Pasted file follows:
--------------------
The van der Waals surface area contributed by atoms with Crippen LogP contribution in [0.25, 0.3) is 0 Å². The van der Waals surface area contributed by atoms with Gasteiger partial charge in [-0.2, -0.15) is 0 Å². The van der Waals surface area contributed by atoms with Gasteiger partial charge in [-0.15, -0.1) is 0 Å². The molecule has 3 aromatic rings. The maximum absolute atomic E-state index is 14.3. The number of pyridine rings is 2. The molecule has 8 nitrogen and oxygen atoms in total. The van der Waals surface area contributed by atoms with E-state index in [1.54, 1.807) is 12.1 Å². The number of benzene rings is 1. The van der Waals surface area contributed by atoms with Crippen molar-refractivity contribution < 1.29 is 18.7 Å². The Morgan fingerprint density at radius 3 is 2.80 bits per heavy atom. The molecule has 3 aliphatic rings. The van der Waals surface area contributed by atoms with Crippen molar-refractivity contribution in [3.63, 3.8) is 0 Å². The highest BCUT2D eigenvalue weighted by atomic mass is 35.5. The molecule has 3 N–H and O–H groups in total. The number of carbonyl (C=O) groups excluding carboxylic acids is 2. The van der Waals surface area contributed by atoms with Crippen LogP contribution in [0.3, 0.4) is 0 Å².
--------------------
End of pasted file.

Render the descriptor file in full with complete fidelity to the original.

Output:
The van der Waals surface area contributed by atoms with Crippen LogP contribution in [0.25, 0.3) is 0 Å². The van der Waals surface area contributed by atoms with Gasteiger partial charge in [-0.2, -0.15) is 0 Å². The van der Waals surface area contributed by atoms with Gasteiger partial charge in [-0.15, -0.1) is 0 Å². The molecule has 3 aromatic rings. The maximum absolute atomic E-state index is 14.3. The number of pyridine rings is 2. The molecule has 8 nitrogen and oxygen atoms in total. The van der Waals surface area contributed by atoms with E-state index in [1.54, 1.807) is 12.1 Å². The number of benzene rings is 1. The van der Waals surface area contributed by atoms with Crippen molar-refractivity contribution < 1.29 is 18.7 Å². The Morgan fingerprint density at radius 3 is 2.80 bits per heavy atom. The molecule has 3 aliphatic rings. The van der Waals surface area contributed by atoms with Crippen molar-refractivity contribution in [3.63, 3.8) is 0 Å². The highest BCUT2D eigenvalue weighted by atomic mass is 35.5. The molecule has 3 N–H and O–H groups in total. The number of carbonyl (C=O) groups excluding carboxylic acids is 2. The van der Waals surface area contributed by atoms with Crippen LogP contribution in [0.3, 0.4) is 0 Å².